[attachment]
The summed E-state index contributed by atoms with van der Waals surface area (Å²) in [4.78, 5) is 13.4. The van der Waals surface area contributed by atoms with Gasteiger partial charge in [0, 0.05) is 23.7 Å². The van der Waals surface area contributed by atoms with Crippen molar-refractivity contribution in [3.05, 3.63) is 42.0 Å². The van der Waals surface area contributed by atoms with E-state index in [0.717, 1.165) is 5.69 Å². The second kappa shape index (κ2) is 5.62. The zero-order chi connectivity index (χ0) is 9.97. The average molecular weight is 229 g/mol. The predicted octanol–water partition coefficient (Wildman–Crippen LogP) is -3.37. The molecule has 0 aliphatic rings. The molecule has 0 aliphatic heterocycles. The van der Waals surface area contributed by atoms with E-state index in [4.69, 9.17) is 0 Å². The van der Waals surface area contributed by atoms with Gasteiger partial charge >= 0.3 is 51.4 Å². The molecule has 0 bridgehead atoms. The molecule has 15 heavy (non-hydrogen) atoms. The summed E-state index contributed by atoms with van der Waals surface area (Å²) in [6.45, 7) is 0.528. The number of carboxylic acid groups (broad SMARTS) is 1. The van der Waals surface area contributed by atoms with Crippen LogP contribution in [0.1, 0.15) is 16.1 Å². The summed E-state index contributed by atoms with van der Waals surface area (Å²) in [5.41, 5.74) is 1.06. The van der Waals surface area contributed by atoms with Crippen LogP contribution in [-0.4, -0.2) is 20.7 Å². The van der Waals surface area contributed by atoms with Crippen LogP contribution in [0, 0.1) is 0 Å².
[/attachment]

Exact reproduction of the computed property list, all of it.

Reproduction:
The summed E-state index contributed by atoms with van der Waals surface area (Å²) in [4.78, 5) is 13.4. The van der Waals surface area contributed by atoms with Gasteiger partial charge in [0, 0.05) is 23.7 Å². The van der Waals surface area contributed by atoms with Crippen molar-refractivity contribution in [3.05, 3.63) is 42.0 Å². The van der Waals surface area contributed by atoms with E-state index in [0.717, 1.165) is 5.69 Å². The second kappa shape index (κ2) is 5.62. The zero-order chi connectivity index (χ0) is 9.97. The average molecular weight is 229 g/mol. The predicted octanol–water partition coefficient (Wildman–Crippen LogP) is -3.37. The molecule has 0 aliphatic rings. The molecule has 0 aliphatic heterocycles. The van der Waals surface area contributed by atoms with E-state index in [4.69, 9.17) is 0 Å². The van der Waals surface area contributed by atoms with Gasteiger partial charge >= 0.3 is 51.4 Å². The molecule has 0 bridgehead atoms. The molecule has 15 heavy (non-hydrogen) atoms. The summed E-state index contributed by atoms with van der Waals surface area (Å²) in [6.45, 7) is 0.528. The number of carboxylic acid groups (broad SMARTS) is 1. The van der Waals surface area contributed by atoms with Crippen LogP contribution in [0.1, 0.15) is 16.1 Å². The summed E-state index contributed by atoms with van der Waals surface area (Å²) in [5.41, 5.74) is 1.06. The van der Waals surface area contributed by atoms with Crippen LogP contribution in [-0.4, -0.2) is 20.7 Å². The van der Waals surface area contributed by atoms with Crippen LogP contribution in [0, 0.1) is 0 Å².